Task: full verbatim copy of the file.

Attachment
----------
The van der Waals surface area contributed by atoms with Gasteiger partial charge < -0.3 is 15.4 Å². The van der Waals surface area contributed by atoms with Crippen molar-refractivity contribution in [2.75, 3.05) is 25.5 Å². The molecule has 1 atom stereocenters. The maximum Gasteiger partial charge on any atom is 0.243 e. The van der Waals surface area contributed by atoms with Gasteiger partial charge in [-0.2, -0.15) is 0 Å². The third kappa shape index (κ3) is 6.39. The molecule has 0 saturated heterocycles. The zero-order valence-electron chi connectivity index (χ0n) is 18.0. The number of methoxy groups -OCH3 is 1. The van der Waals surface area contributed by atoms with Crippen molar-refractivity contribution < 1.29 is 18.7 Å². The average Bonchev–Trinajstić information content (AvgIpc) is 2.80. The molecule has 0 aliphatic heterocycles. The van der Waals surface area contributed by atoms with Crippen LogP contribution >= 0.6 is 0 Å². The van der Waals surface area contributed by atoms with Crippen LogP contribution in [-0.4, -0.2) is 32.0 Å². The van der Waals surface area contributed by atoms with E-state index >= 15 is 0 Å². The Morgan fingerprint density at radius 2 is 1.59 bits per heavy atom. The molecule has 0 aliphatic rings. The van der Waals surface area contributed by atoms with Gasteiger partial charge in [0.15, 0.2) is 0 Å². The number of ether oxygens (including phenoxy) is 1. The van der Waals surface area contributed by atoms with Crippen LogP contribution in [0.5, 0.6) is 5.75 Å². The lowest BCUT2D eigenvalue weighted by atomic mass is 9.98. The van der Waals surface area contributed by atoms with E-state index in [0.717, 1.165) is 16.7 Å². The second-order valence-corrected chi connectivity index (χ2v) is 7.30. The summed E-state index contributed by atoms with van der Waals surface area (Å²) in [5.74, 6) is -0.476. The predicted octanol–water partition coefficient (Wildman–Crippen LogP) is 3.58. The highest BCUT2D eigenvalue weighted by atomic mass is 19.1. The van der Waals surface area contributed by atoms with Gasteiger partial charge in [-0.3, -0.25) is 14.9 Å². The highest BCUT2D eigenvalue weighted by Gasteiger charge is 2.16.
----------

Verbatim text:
The van der Waals surface area contributed by atoms with Gasteiger partial charge < -0.3 is 15.4 Å². The van der Waals surface area contributed by atoms with Crippen molar-refractivity contribution in [2.75, 3.05) is 25.5 Å². The molecule has 1 atom stereocenters. The maximum Gasteiger partial charge on any atom is 0.243 e. The van der Waals surface area contributed by atoms with Gasteiger partial charge in [-0.2, -0.15) is 0 Å². The third kappa shape index (κ3) is 6.39. The molecule has 0 saturated heterocycles. The zero-order valence-electron chi connectivity index (χ0n) is 18.0. The number of methoxy groups -OCH3 is 1. The van der Waals surface area contributed by atoms with Crippen molar-refractivity contribution < 1.29 is 18.7 Å². The average Bonchev–Trinajstić information content (AvgIpc) is 2.80. The molecule has 0 aliphatic heterocycles. The van der Waals surface area contributed by atoms with Crippen LogP contribution >= 0.6 is 0 Å². The van der Waals surface area contributed by atoms with Crippen LogP contribution in [-0.4, -0.2) is 32.0 Å². The van der Waals surface area contributed by atoms with E-state index >= 15 is 0 Å². The Morgan fingerprint density at radius 2 is 1.59 bits per heavy atom. The molecule has 0 aliphatic rings. The van der Waals surface area contributed by atoms with Gasteiger partial charge in [0.15, 0.2) is 0 Å². The number of ether oxygens (including phenoxy) is 1. The van der Waals surface area contributed by atoms with Crippen LogP contribution in [0.5, 0.6) is 5.75 Å². The lowest BCUT2D eigenvalue weighted by atomic mass is 9.98. The van der Waals surface area contributed by atoms with E-state index in [0.717, 1.165) is 16.7 Å². The second-order valence-corrected chi connectivity index (χ2v) is 7.30. The summed E-state index contributed by atoms with van der Waals surface area (Å²) in [5.74, 6) is -0.476. The predicted octanol–water partition coefficient (Wildman–Crippen LogP) is 3.58. The highest BCUT2D eigenvalue weighted by atomic mass is 19.1. The van der Waals surface area contributed by atoms with Gasteiger partial charge in [-0.3, -0.25) is 14.9 Å². The highest BCUT2D eigenvalue weighted by Gasteiger charge is 2.16.